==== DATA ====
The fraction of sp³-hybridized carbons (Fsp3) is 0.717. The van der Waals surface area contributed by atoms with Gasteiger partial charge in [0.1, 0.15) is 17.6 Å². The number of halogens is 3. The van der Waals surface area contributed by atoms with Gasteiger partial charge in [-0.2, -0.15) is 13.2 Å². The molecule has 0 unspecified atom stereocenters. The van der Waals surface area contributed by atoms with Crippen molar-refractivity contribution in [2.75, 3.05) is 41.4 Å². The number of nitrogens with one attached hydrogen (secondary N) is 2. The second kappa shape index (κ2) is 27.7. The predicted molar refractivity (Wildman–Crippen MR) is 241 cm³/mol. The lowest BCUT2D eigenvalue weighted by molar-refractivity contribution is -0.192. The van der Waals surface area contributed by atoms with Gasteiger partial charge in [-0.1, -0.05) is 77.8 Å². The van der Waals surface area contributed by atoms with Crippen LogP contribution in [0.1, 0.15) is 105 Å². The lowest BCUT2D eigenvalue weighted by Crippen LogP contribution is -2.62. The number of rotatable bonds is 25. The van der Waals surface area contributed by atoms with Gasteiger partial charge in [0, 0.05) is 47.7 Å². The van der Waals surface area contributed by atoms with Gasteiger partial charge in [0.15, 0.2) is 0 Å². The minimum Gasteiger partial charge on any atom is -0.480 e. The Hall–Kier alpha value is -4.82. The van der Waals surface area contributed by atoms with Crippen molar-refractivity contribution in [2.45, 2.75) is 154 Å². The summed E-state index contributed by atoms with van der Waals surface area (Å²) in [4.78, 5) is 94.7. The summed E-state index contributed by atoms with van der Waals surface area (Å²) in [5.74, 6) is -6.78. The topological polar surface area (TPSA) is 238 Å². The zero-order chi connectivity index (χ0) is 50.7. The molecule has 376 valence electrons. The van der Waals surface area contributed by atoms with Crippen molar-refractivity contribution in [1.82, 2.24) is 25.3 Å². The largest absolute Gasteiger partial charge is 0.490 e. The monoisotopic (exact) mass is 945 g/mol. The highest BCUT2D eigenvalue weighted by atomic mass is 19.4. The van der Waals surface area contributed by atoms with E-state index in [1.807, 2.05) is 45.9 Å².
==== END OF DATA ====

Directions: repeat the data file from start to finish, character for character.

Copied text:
The fraction of sp³-hybridized carbons (Fsp3) is 0.717. The van der Waals surface area contributed by atoms with Gasteiger partial charge in [0.1, 0.15) is 17.6 Å². The number of halogens is 3. The van der Waals surface area contributed by atoms with Gasteiger partial charge in [-0.2, -0.15) is 13.2 Å². The molecule has 0 unspecified atom stereocenters. The van der Waals surface area contributed by atoms with Crippen molar-refractivity contribution in [2.75, 3.05) is 41.4 Å². The number of nitrogens with one attached hydrogen (secondary N) is 2. The second kappa shape index (κ2) is 27.7. The predicted molar refractivity (Wildman–Crippen MR) is 241 cm³/mol. The lowest BCUT2D eigenvalue weighted by molar-refractivity contribution is -0.192. The van der Waals surface area contributed by atoms with Gasteiger partial charge in [-0.1, -0.05) is 77.8 Å². The van der Waals surface area contributed by atoms with Crippen LogP contribution in [0.1, 0.15) is 105 Å². The lowest BCUT2D eigenvalue weighted by Crippen LogP contribution is -2.62. The number of rotatable bonds is 25. The van der Waals surface area contributed by atoms with Gasteiger partial charge in [0, 0.05) is 47.7 Å². The van der Waals surface area contributed by atoms with Gasteiger partial charge in [0.15, 0.2) is 0 Å². The minimum Gasteiger partial charge on any atom is -0.480 e. The Hall–Kier alpha value is -4.82. The van der Waals surface area contributed by atoms with Crippen molar-refractivity contribution in [2.45, 2.75) is 154 Å². The summed E-state index contributed by atoms with van der Waals surface area (Å²) in [4.78, 5) is 94.7. The summed E-state index contributed by atoms with van der Waals surface area (Å²) in [5.74, 6) is -6.78. The topological polar surface area (TPSA) is 238 Å². The zero-order chi connectivity index (χ0) is 50.7. The molecule has 376 valence electrons. The van der Waals surface area contributed by atoms with Crippen molar-refractivity contribution in [1.82, 2.24) is 25.3 Å². The largest absolute Gasteiger partial charge is 0.490 e. The monoisotopic (exact) mass is 945 g/mol. The highest BCUT2D eigenvalue weighted by atomic mass is 19.4. The van der Waals surface area contributed by atoms with E-state index in [1.807, 2.05) is 45.9 Å².